HISTORY(1) User Commands HISTORY(1)


NAME


history, fc, hist - process command history list

SYNOPSIS


/usr/bin/fc [-r] [-e editor] [first [last]]


/usr/bin/fc -l [-nr] [first [last]]


/usr/bin/fc -s [old=new] [first]


csh
history [-hr] [n]


ksh
fc -e - [old=new] [command]


fc -s [old = new] [command]


fc [-e ename] [-nlr] [first [last]]


ksh93
hist [-lnprs] [-e editor][-N num][first[last]]


DESCRIPTION


/usr/bin/fc
The fc utility lists or edits and reexecutes, commands previously entered
to an interactive sh.


The command history list references commands by number. The first number
in the list is selected arbitrarily. The relationship of a number to its
command does not change except when the user logs in and no other process
is accessing the list, at which time the system can reset the numbering
to start the oldest retained command at another number (usually 1). When
the number reaches the value in HISTSIZE or 32767 (whichever is greater),
the shell can wrap the numbers, starting the next command with a lower
number (usually 1). However, despite this optional wrapping of numbers,
fc maintains the time-ordering sequence of the commands. For example, if
four commands in sequence are given the numbers 32 766, 32 767, 1
(wrapped), and 2 as they are executed, command 32 767 is considered the
command previous to 1, even though its number is higher.


When commands are edited (when the -l option is not specified), the
resulting lines is entered at the end of the history list and then
reexecuted by sh. The fc command that caused the editing is not entered
into the history list. If the editor returns a non-zero exit status, this
suppresses the entry into the history list and the command reexecution.
Any command-line variable assignments or redirection operators used with
fc affects both the fc command itself as well as the command that
results, for example:

fc -s -- -1 2>/dev/null


reinvokes the previous command, suppressing standard error for both fc
and the previous command.

csh
Display the history list. If n is given, display only the n most recent
events.

-r
Reverse the order of printout to be most recent first rather than
oldest first.


-h
Display the history list without leading numbers. This is used to
produce files suitable for sourcing using the -h option to the csh
built-in command, source(1).


History Substitution:
History substitution allows you to use words from previous command lines
in the command line you are typing. This simplifies spelling corrections
and the repetition of complicated commands or arguments. Command lines
are saved in the history list, the size of which is controlled by the
history variable. The history shell variable can be set to the maximum
number of command lines that is saved in the history file, that is:

set history = 200


allows the history list to keep track of the most recent 200 command
lines. If not set, the C shell saves only the most recent command.


A history substitution begins with a ! (although you can change this with
the histchars variable) and can occur anywhere on the command line;
history substitutions do not nest. The ! can be escaped with \ to
suppress its special meaning.


Input lines containing history substitutions are echoed on the terminal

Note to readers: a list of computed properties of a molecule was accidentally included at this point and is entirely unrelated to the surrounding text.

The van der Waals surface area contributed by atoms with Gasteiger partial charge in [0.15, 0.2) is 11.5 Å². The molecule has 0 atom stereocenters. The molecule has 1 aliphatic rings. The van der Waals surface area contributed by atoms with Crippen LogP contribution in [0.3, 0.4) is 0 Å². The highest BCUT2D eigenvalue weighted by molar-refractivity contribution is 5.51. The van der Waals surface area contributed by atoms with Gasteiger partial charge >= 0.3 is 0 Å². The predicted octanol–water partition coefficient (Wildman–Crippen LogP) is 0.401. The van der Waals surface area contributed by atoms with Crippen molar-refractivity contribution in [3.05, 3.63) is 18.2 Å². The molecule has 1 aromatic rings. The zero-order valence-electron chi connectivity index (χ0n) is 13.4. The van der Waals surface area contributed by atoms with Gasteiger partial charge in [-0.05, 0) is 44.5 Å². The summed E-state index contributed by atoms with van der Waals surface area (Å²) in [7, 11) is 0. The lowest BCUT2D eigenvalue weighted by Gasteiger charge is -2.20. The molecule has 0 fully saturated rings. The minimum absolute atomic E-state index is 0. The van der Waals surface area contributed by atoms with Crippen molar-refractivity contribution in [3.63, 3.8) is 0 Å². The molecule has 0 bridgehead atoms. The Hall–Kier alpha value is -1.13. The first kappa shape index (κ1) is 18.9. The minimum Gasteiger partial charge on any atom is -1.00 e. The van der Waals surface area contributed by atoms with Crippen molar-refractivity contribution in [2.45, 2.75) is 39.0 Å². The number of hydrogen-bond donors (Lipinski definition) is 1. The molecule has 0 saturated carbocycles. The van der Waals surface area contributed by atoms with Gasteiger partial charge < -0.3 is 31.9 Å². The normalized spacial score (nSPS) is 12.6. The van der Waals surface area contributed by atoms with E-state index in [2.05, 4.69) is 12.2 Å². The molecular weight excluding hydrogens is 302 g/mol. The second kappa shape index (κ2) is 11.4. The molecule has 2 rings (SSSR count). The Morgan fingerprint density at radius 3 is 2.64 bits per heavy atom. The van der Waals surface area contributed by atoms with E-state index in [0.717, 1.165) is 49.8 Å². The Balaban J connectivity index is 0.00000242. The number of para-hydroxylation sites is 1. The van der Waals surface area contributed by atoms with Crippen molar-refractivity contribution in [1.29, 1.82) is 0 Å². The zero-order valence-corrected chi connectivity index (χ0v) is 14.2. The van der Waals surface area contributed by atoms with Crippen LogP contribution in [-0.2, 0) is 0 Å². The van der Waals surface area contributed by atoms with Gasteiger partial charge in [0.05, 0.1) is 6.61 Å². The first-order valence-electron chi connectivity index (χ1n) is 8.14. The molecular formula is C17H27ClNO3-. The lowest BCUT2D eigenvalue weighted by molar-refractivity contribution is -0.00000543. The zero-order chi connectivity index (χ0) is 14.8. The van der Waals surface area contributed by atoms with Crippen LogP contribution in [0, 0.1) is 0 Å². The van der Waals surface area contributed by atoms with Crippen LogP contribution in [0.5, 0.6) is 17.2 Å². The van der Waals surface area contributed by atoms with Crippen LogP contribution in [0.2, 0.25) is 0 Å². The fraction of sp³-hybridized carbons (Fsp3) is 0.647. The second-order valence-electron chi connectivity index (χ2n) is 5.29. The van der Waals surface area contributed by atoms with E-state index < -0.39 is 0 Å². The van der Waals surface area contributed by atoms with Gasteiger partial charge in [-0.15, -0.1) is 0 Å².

after being expanded, but before any other substitutions take place or
the command gets executed.

Event Designators:
An event designator is a reference to a command line entry in the history
list.

!

Start a history substitution, except when followed by a space
character, tab, newline, = or (.


!!

Refer to the previous command. By itself, this substitution repeats
the previous command.


!n

Refer to command line n.


!-n

Refer to the current command line minus n.


!str

Refer to the most recent command starting with str.


!?str?

Refer to the most recent command containing str.


!?str? additional

Refer to the most recent command containing str and append additional
to that referenced command.


!{command} additional

Refer to the most recent command beginning with command and append
additional to that referenced command.


^previous_word^replacement^

Repeat the previous command line replacing the string previous_word
with the string replacement. This is equivalent to the history
substitution:

Repeat the previous command line replacing the string previous_word
with the string replacement. This is equivalent to the history
substitution:

!:s/previous_word/replacement/.

To re-execute a specific previous command and make such a
substitution, say, re-executing command #6:

!:6s/previous_word/replacement/.


Word Designators:
A `:' (colon) separates the event specification from the word designator.
2It can be omitted if the word designator begins with a ^, $, *, - or %.
If the word is to be selected from the previous command, the second !
character can be omitted from the event specification. For instance, !!:1
and !:1 both refer to the first word of the previous command, while !!$
and !$ both refer to the last word in the previous command. Word
designators include:

#
The entire command line typed so far.


0
The first input word (command).


n
The n'th argument.


^
The first argument, that is, 1.


$
The last argument.


%
The word matched by (the most recent) ?s search.


x-y
A range of words; -y abbreviates 0-y.


*
All the arguments, or a null value if there is just one word in
the event.


x*
Abbreviates x-$.


x-
Like x* but omitting word $.


Modifiers:
After the optional word designator, you can add a sequence of one or more
of the following modifiers, each preceded by a :.

h
Remove a trailing pathname component, leaving
the head.


r
Remove a trailing suffix of the form `.xxx',
leaving the basename.


e
Remove all but the suffix, leaving the
extension.


s/oldchars/replacements/
Substitute replacements for oldchars.
oldchars is a string that can contain
embedded blank spaces, whereas previous_word
in the event designator can not.

^oldchars^replacements^


t
Remove all leading pathname components,
leaving the tail.


&
Repeat the previous substitution.


g
Apply the change to the first occurrence of a
match in each word, by prefixing the above
(for example, g&).


p
Print the new command but do not execute it.


q
Quote the substituted words, escaping further
substitutions.